On the face of it, it might look like a landmark visit (“Obama backs India on terror, U.N. reform”, Nov. 9, page 1). But subtract President Barack Obama's charisma and sweet-talk and it becomes an ordinary visit with a lot on the minus side for the host country. In all the bonhomie, not enough thought was given to how Indo-U.S. partnership is going to benefit our poor. The smokescreen created with jargon and feel-good phrases cannot conceal the social reality. An ‘economic upturn' leaves people in the lower social stratum behind. India's unimpressive human development indicators are proof of this. The figure of 50,000-plus jobs is being quoted, but what about India's share of the employment pie? The deals inked during the visit seem to be devoid of reciprocity, though the buzzword was ‘partnership'. Are Mr. Obama's support for a permanent seat for India on the U.N. Security Council and his endorsement of India's concerns over terrorism a quid pro quo for opening up its entire economy including the agriculture sector to the U.S.? Why didn't he do some straight talking that India should now choose primary education and health care over defence spending?

G. David Milton,


Mr. Obama's speech in Parliament is a wonderful example of the heights one can reach in oratory (“Obama's Parliament speech a hit”, Nov. 9). It is easy to pick holes in the diplomatic speech delivered to a diverse group of parliamentarians. Researchers in political science will find the speech an excellence in mindcraft. It is a pity that another fine orator, Atal Bihari Vajpayee, was not there to hear the speech.

Nisha Gopalan,


The extraordinary openness and the extreme cordiality that President Obama showed to India, in his address to Parliament are welcome. His forthrightness has more than compensated for his omission in Mumbai, in naming Pakistan.

K.V. Raghuram,


He came, he waffled cogently, leaving the most expected of him unsaid. He bagged huge deals, but what did we get in return? Conditional support for a UNSC seat, a not very decisive stand on Pakistan and its terror outfits, no talk about the Bhopal tragedy, and an attack on Iran and Myanmar. He conquered a bowing and scraping, awestruck democratic India.

Raju Umamaheswar,


The twin messages by Prime Minister Manmohan Singh, in his joint declaration, must be lauded. First, he has conveyed a clear message to Pakistan — that talks with it were difficult when the “terror machine is as active as before.” India looks forward to a strong, peaceful and moderate Pakistan for the establishment of peace in south Asia. He has also said India is “not in the business of stealing jobs” from the U.S. India's strength has been its economic success when the rest of the world has faced issues.

N.R. Ramachandran,


After a year of scams and calamities, the Obama visit must be seen as a positive development. But one can't help being cynical and also looking at it as a dead-end exercise in putting a positive spin on all the problems plaguing a large country.

Arun Anand,


Mr. Obama's maiden visit to India has put us on a pedestal and he seems to have met a cross section of society and predicted a bright future for all of us. But when will it be realised?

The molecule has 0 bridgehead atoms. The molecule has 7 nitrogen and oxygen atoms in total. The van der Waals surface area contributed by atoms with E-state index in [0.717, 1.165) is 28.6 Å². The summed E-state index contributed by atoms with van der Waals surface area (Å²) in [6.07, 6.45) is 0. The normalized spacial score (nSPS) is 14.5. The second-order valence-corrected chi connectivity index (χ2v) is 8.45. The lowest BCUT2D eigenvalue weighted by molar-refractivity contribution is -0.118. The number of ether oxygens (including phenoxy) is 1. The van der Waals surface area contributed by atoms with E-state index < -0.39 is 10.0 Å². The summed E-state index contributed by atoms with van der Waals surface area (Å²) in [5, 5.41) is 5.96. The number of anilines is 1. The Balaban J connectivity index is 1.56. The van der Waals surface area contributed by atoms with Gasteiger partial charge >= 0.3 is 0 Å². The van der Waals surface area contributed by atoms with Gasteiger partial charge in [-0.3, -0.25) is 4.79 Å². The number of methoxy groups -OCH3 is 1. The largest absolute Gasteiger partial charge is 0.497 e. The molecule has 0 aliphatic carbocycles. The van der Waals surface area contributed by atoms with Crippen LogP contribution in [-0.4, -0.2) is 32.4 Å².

In an unusual show of independence and determination, Dr. Singh stood his ground, during the joint press conference. But he should have still made it clear to President Obama that our foreign policy is not negotiable. It is amusing to hear Mr. Obama coming down heavily on Myanmar's military junta while being ominously silent over the brutal suppression of human rights in certain parts of the world

V.V.S. Mani,


Though Mr. Obama's visit reflected a variety of experiences, it raises some doubts on whether it had real concern for Indian realities. His landing in Mumbai on arrival showed that his first concern was economic rather than political. The packages he offered did not address the vital issues.

Novin Vasudev,


What struck me most about President Obama's Parliament address was the total avoidance of the ‘N' word, the name of Jawaharlal Nehru, our first Prime Minister. He mentioned Gandhiji five times, referred to Dr. B.R. Ambedkar, quoted Tagore and the Panchathanthra. Did he gauge the mood of today's decision-making class rightly and avoid mentioning Nehru even once?

K.A. Georgekutty,

New Delhi

The statements of many of the residents of Kanpura village, near Ajmer, before Mr. Obama, elucidating the benefits brought to them by optical fibre technology seem tutored (“IT revolution in Rajasthan village impresses Obama”, Nov. 8). The event appears to have been orchestrated by authorities to show off a shiny bauble of Indian technology to the visiting President.

Mathsyali R.,

New Delhi

The essence of Mr. Obama's vision for India would have been comprehended by only a few of English literates in the country. That's a pity. Having a system of translation so that the public at large could ingrain in their thinking the lofty ideals propounded by such leaders like Mr. Obama is missed. It is also a matter of conjuncture how many in our country would have cared to switch on their TV sets and listened to the speech. In a country where TRP ratings break records for reality shows, such events no longer stir up the conscience of our countrymen. With half the country below the age of 30 years, here is a role model to be followed.



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